• $\begingroup$ But my point is also that mathematics promote and develop particularly this behavior, without limit, because contrarily to others domains, the mathematicians access easily to infinite areas ! $\endgroup$ – Sebastien Palcoux Jun 30 '13 at 18:09
  • $\begingroup$ If this behavior is characteristic of a slight neurosis, it may not be a good idea to develop it into a serious one, isn't it ? $\endgroup$ – Sebastien Palcoux Jun 30 '13 at 18:16
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There's a very small percent of people who enjoy the adrenaline of mental exhaustion. While that signals most people to stop, there are people who will continue exhausting themselves. This isn't physiologically healthy. You need to recognize when you're worn out and rest. Don't get hyper-focused on your problem.

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  • $\begingroup$ Your answer is about what I call the concentration of "local type", there is also an equivalent for the "global type". Anyway, the mathematician's activity seems more perverse that we believe : in general, without an hyper-commitment of our mental and our life, it seems not possible to be creative and productive. $\endgroup$ – Sebastien Palcoux Jun 30 '13 at 21:02
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This kind of behaviour also occurs in fields that use/rely on mathematics, such as my 2 of my main fields - physics and programming. Both employ a significant amount of maths concepts to understood and applied, often overlapping in places.

As an example, I have been known to work for over 12 hours in a single block to solve a problem.

Is this healthy? If it impinges on necessities such as sleep, eating, social life - then yes, it can potentially be somewhat harmful; however, people with a passion for what they do, often achieve great results that no only benefit themselves, but potentially others too.

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    $\begingroup$ Is there a term for "being intensely into something to miss meals, do not leave house and intensely believe that the work is important, meaningful, etc?" Is it (hypo)mania? $\endgroup$ – Alex Stone Jul 1 '13 at 0:04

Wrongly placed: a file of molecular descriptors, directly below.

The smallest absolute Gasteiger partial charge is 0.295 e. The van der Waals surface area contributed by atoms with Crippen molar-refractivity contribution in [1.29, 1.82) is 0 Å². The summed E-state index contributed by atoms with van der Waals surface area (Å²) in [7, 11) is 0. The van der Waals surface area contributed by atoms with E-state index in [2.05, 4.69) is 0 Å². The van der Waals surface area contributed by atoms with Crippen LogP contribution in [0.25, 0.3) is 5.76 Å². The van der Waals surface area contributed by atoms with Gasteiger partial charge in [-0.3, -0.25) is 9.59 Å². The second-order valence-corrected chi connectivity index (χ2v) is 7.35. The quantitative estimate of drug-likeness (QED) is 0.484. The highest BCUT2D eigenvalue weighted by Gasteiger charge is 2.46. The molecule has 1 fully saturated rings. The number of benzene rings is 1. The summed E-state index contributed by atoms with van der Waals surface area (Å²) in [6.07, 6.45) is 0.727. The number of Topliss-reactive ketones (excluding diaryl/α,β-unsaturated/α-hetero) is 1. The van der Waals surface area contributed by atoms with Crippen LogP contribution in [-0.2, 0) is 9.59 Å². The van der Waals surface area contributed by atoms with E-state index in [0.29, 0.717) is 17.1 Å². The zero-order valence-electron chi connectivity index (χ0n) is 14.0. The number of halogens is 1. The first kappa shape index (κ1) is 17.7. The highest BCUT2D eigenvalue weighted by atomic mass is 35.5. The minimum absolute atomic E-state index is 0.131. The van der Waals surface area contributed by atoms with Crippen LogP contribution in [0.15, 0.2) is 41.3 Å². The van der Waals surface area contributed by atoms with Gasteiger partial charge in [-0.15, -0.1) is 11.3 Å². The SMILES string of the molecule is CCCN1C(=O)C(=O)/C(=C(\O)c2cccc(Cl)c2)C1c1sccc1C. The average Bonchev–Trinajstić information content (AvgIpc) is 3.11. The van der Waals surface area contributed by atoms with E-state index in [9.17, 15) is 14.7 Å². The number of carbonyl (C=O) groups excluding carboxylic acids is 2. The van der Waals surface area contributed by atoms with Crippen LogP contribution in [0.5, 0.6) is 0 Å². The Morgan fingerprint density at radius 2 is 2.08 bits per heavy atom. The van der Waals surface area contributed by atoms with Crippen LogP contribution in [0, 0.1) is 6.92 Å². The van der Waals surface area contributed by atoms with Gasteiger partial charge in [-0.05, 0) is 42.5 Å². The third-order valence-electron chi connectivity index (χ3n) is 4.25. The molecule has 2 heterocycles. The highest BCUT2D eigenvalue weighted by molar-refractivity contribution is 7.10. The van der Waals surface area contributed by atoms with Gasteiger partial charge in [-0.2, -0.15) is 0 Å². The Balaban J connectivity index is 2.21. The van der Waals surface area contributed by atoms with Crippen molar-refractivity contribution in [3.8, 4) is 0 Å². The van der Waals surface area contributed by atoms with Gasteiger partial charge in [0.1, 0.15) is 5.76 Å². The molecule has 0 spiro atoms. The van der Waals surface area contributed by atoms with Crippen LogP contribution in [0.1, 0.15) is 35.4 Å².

• $\begingroup$ @AlexStone en.wikipedia.org/wiki/Hypomania - yes, it does seem like a good fit. $\endgroup$ – user3554 Jul 1 '13 at 0:10
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    $\begingroup$ It is not hypomania. It is more like OCD. $\endgroup$ – guest43434 Jul 1 '13 at 1:20
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If you define mental disorder as any behavior not applying to (more or less arbitrary) social norms, then yes, the activity you describe would probably be considered mental disorder. However, the same would apply for example to:

  • homosexualism
  • most hobbies
  • asceticism and religious devotion
  • playing and listening to music

The last may seem odd, but Plato have written in 'The Republic' that musicians are not needed in his ideal state, because there's no use of them.

As for now, being common or being social norm is not the crucial part of determining if something is mental disorder or not. The most important parts are that some behavior is causing objective suffering and it has the nature of disability.

Is your mathematical drive causing you objective suffering? Well, sometimes you are frustrated for sure, but objectively it makes you happy and gives you aim in life. Has it disabiliating nature? No way, mathematics are so important in contemporary society!

Some symptoms are similar, but it's just like suspecting ADHD because you don't sleep a half of the day.

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Simon Baron-Cohen developed a relevant tool for this question: the autism-spectrum quotient (AQ).
A test is available here.

Here are the abstracts of two papers of Baron-Cohen et al.:

"The Autism-Spectrum Quotient (AQ): Evidence from Asperger Syndrome/High-Functioning Autism, Males and Females, Scientists and Mathematicians":